Re: [apps-discuss] [saag] [websec] [kitten] HTTP authentication: the next generation

der Mouse <mouse@Rodents-Montreal.ORG> Thu, 16 December 2010 18:25 UTC

Return-Path: <mouse@Sparkle.Rodents-Montreal.ORG>
Received: from localhost (localhost []) by (Postfix) with ESMTP id B1FE73A695C; Thu, 16 Dec 2010 10:25:55 -0800 (PST)
X-Virus-Scanned: amavisd-new at
X-Spam-Flag: NO
X-Spam-Score: -8.592
X-Spam-Status: No, score=-8.592 tagged_above=-999 required=5 tests=[AWL=1.396, BAYES_00=-2.599, HELO_MISMATCH_ORG=0.611, RCVD_IN_DNSWL_HI=-8]
Received: from ([]) by localhost ( []) (amavisd-new, port 10024) with ESMTP id x+kGeUEiyEFF; Thu, 16 Dec 2010 10:25:54 -0800 (PST)
Received: from Sparkle.Rodents-Montreal.ORG (Sparkle.Rodents-Montreal.ORG []) by (Postfix) with ESMTP id 156FD3A6953; Thu, 16 Dec 2010 10:25:53 -0800 (PST)
Received: (from mouse@localhost) by Sparkle.Rodents-Montreal.ORG (8.8.8/8.8.8) id NAA03511; Thu, 16 Dec 2010 13:27:37 -0500 (EST)
Date: Thu, 16 Dec 2010 13:27:37 -0500
From: der Mouse <mouse@Rodents-Montreal.ORG>
Message-Id: <201012161827.NAA03511@Sparkle.Rodents-Montreal.ORG>
Mime-Version: 1.0
Content-Type: text/plain; charset="iso-8859-1"
Content-Transfer-Encoding: 8bit
X-Erik-Conspiracy: There is no Conspiracy - and if there were I wouldn't be part of it anyway.
X-Message-Flag: Microsoft: the company who gave us the botnet zombies.
X-Composition-Start-Date: Thu, 16 Dec 2010 12:54:01 -0500 (EST)
In-Reply-To: <>
References: <> <p06240809c928635499e8@[]> <> <> <> <> <> <> <> <> <2229.1292235952.971571@puncture> <> <2229.1292239384.281779@puncture> <> <> <> <> <>
X-Mailman-Approved-At: Fri, 17 Dec 2010 14:11:47 -0800
Subject: Re: [apps-discuss] [saag] [websec] [kitten] HTTP authentication: the next generation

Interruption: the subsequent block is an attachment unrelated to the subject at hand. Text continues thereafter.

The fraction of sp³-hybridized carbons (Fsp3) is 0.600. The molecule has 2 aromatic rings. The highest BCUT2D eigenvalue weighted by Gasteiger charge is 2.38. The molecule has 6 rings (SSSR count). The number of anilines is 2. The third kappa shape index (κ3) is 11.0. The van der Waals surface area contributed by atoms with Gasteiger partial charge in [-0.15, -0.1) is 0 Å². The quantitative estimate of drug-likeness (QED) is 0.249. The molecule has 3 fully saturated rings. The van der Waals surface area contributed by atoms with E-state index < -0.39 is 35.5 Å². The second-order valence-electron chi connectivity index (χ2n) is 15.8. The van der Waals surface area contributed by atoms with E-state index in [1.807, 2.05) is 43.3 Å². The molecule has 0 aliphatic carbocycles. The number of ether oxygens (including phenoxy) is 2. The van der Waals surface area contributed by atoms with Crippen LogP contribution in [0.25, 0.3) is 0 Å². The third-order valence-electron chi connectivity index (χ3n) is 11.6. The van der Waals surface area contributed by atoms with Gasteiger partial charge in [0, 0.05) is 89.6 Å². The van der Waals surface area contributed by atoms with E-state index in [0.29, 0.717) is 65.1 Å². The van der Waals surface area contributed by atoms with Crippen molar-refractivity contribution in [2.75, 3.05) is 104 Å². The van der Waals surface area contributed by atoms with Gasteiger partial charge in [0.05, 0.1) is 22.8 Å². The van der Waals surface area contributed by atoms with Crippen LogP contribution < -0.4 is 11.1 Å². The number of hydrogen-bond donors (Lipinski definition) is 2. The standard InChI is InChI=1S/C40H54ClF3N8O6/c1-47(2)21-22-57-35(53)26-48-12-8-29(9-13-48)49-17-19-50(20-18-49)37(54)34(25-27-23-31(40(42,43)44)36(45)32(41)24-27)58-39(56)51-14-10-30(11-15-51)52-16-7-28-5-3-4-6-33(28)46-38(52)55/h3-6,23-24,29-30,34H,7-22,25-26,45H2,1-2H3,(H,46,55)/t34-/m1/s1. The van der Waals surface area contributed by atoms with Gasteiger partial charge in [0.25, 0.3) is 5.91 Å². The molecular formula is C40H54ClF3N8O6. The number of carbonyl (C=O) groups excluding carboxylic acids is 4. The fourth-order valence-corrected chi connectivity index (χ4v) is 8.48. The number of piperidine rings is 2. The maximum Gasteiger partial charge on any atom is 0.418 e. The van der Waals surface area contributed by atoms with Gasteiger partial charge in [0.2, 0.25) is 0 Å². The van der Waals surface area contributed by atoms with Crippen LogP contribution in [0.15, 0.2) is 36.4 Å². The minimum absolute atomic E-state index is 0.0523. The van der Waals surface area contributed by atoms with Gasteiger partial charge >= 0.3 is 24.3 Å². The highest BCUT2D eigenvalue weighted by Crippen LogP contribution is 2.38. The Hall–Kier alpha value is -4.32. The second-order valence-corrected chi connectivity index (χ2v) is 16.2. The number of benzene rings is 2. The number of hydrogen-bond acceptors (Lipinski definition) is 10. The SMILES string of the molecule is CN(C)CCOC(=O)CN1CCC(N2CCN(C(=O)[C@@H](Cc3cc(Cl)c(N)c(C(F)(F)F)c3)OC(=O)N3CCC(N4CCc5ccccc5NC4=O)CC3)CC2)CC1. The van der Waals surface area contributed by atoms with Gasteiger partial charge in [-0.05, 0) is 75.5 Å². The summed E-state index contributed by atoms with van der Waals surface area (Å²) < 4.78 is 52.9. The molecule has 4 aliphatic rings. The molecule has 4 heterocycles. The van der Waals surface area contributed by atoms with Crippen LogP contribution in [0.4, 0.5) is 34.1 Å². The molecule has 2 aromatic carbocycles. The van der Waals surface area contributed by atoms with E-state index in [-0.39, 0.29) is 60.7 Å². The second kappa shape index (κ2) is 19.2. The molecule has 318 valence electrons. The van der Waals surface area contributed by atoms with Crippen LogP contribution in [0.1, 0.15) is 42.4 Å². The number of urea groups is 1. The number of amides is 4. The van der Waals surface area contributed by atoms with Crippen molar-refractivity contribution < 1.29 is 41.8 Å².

X-Mailman-Version: 2.1.9
Precedence: list
List-Id: General discussion of application-layer protocols <>
List-Unsubscribe: <>, <>
List-Archive: <>
List-Post: <>
List-Help: <>
List-Subscribe: <>, <>
X-List-Received-Date: Thu, 16 Dec 2010 18:25:55 -0000

>> * Certificates do not authenticate the user.  They authenticate a
>> device.
> I don't think they do that exactly either.  The client cert is
> generally public, its private key is a secret like a password, but
> one that's too hard to memorize.

Quite aside from memorizability, few-to-no humans are capable of
performing the cryptographic operations (large-number arithmetic,
usually) necessary to carry out certificate operations, at least not
with the required levels of reliability.  (I can do multi-hundred-digit
arithmetic, yes, but not nearly either fast enough or free enough of
mistakes to be useful for the purpose.)

Certificates, at best, determine that some device which is capable of
performing the cryptographic operations has been given access to the
corresponding private data.  This is close enough to authenticating a
user to be useful for many purposes, but it is not the same thing.

Of course, the same is true of passwords.  All passwords demonstrate is
that some device capable of injecting data into the comm channel in
question knows the password.  But passwords rarely lull people into
forgetting the difference.

> For most systems, the vast majority of 'no's are not actual attacks.

Are you sure of that?  There are an awful lot of doorknob-rattlers out
there.  Most of the login failures I see on my machines actually _are_
attackers poking to see if I've made stupid mistakes.

> Yeah.  How did the user select their password for the website in the
> first place, if not by an HTML form POST?

> If it was good enough for the initial sign up, why should the web
> designer use something other than HTML form POST for the regular
> login?

For all that that's rhetorical, there is an answer: because one occurs
only once while the other occurs many times.

/~\ The ASCII				  Mouse
\ / Ribbon Campaign
 X  Against HTML
/ \ Email!	     7D C8 61 52 5D E7 2D 39  4E F1 31 3E E8 B3 27 4B